Kavita Kandhai is a Tissue Recovery Coordinator at the Trillium Gift of Life Network. She also has a background as a registered nurse and a registered practical nurse. In her current role, she recovers tissues for the purpose of transplantation, which she finds highly rewarding.
“One tissue donation can help up to 75 people, so it’s a nice feeling to know that my work can help so many. I’ve seen both the sides, the people who donate the tissue and the people who are helped by it, and the whole process is very inspiring. Those people willing to give are the biggest heroes of all.”
Kavita’s and her colleagues at TGLN only recently joined SEIU Healthcare and are currently in the process of obtaining their first collective agreement. She sits on the bargaining committee to ensure that her colleagues get what they deserve.
“Being part of the bargaining committee ensures that as employees, we get the rights we need for our own health and wellbeing. I’m happy to lend my voice to advocate for my colleagues.”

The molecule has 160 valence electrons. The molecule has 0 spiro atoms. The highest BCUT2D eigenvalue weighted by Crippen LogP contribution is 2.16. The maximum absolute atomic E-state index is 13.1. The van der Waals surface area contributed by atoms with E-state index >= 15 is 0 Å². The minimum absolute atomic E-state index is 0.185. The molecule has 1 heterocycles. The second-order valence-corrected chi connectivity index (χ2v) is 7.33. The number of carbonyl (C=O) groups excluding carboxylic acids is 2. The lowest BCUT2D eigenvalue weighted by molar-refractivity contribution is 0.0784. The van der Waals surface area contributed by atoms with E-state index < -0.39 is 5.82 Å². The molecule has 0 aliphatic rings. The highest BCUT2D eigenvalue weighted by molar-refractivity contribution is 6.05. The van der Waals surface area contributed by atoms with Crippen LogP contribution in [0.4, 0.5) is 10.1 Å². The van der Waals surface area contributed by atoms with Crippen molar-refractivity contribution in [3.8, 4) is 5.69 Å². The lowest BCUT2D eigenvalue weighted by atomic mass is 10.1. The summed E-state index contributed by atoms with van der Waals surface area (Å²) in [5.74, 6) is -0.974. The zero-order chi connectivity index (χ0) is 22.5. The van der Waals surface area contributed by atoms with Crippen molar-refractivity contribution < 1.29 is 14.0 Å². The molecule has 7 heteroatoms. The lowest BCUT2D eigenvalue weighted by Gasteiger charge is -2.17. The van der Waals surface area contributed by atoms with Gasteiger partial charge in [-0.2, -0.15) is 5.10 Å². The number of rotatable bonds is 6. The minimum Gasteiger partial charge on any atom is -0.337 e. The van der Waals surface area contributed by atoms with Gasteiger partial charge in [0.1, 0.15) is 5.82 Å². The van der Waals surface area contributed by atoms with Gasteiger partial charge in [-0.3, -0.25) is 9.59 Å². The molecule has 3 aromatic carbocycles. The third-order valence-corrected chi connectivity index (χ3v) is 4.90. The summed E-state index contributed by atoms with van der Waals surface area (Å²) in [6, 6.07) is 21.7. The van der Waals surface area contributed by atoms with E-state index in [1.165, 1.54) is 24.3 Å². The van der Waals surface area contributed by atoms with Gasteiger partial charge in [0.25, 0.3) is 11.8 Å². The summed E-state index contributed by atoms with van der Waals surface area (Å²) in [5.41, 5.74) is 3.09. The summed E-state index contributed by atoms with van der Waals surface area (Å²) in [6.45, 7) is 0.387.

While her colleagues may be new to SEIU Healthcare, Kavita is not. She was an SEIU Healthcare member when her career first started at Sunnybrook Health Sciences Centre. It was there was she met fellow SEIU Healthcare Women’s Committee Member, Mina Amrith.
“Mina and I are both very passionate about empowering marginalized communities. We worked together on a couple projects in the past and have stayed in touch. It is great to be working on something together again.”
As a member of SEIU Healthcare’s Women’s Committee, Kavita hopes to use her platform to empower women of different communities to speak up for their own rights.
“The best way to make change is to empower those whose voices need to be heard. Too often people speak on behalf of other communities, but people also need to speak for themselves.”
Moving forward, Kavita hopes that she can set a positive example for young women, especially those who are minorities, like herself.